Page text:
This particular song has grown to be one of my favorites. Ledisi is an amazing artist with a voice that is so unique that you have to take notice. As with many songs, I associate this one with a particular experience. This song brings back memories of a road trip I did not too long after I moved to the West. I had lunch with a friend who convinced me to check on another friend who I had not seen in a long time. It was something that I was reluctant to do but had positive results. After that I traveled back to my parents house and hopped in the van for the road trip to Michigan. This song was on repeat almost the entire trip as my dad refused to give up the wheel and drove the entire night. It’s a song that I think is a classic. The lyrics show a level of transparency that is missing from a lot of the music today.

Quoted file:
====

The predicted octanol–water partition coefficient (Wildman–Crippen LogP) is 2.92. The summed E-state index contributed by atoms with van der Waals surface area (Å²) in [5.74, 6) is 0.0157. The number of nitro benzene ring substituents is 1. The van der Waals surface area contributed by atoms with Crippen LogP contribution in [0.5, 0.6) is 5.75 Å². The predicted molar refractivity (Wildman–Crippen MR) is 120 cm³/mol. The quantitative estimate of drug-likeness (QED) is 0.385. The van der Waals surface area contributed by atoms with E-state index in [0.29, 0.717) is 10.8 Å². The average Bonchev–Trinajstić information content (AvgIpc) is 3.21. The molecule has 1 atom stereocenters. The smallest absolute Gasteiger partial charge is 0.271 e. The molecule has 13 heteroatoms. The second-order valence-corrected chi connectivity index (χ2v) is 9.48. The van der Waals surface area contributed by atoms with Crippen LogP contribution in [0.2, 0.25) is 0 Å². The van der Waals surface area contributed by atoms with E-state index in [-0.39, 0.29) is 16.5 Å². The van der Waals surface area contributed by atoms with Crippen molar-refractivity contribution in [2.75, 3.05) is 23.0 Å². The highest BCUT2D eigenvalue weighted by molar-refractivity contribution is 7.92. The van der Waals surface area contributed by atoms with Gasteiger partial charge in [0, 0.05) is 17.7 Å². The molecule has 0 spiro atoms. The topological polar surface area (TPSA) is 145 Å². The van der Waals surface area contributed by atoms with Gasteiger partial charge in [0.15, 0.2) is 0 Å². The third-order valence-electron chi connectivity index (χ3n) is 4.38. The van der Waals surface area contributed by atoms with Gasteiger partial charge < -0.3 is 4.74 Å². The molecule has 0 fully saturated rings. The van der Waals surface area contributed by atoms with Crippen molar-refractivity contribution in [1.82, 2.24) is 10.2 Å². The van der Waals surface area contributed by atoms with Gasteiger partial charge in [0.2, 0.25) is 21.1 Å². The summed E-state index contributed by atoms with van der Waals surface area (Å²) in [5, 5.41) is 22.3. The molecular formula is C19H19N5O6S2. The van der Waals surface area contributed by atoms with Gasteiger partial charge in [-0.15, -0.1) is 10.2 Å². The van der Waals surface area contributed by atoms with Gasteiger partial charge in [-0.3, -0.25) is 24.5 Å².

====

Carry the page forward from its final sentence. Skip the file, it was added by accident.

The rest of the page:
Lately I’ve been seeing numerous posts by various people I know on social media. The posts all have a common thread of being willing to walk away from friends or something distracting in order to experience progress. Now, to be honest, I think that’s a great concept and it’s applicable to a lot of situations. I sometimes find myself repeating that same sentiment as I work with people who have made unsafe decisions because of the influences of others. In my lifetime I’ve walked away from a good amount of things. While the results weren’t catastrophic or anything, it was rarely an easy decision to make. Jobs have always been pretty easy for me to walk away from. Or maybe I should say job offers. It’s another thing entirely when you voluntarily give up a job without knowing when the next one will come along (not recommended by the way). One of the hardest things I think I’ve walked away from is the hope of a future with an individual I have felt I’m compatible with. We all know that relationships are a two way street and if one person is disengaged it’s not going to work. You can’t love someone into loving you back–no matter how hard you try. It doesn’t work that way. Luckily in my situation walking away has also included physical distance so while it’s hard, it’s also something that I’m not reminded of on a regular basis. This helps with the discomfort that often accompanies putting a dream to rest. Sometimes this realization causes you to make the decision that walking away is better than wasting your time. I’ve learned that the human heart likes to hope against hope but that sometimes it’s a futile effort. A waste of time. So much emotional health depends on the ability to identify these situations and learn how to walk away. I haven’t mastered it all the way but I will say that walking away in those type of circumstances doesn’t get easier. In fact, in some cases it gets harder because you invest more time and energy into something that will never be. It’s a disappointment and a letdown. But it’s better than hanging out like a pitiful puppy hoping that something will come along and change the situation. That’s futile.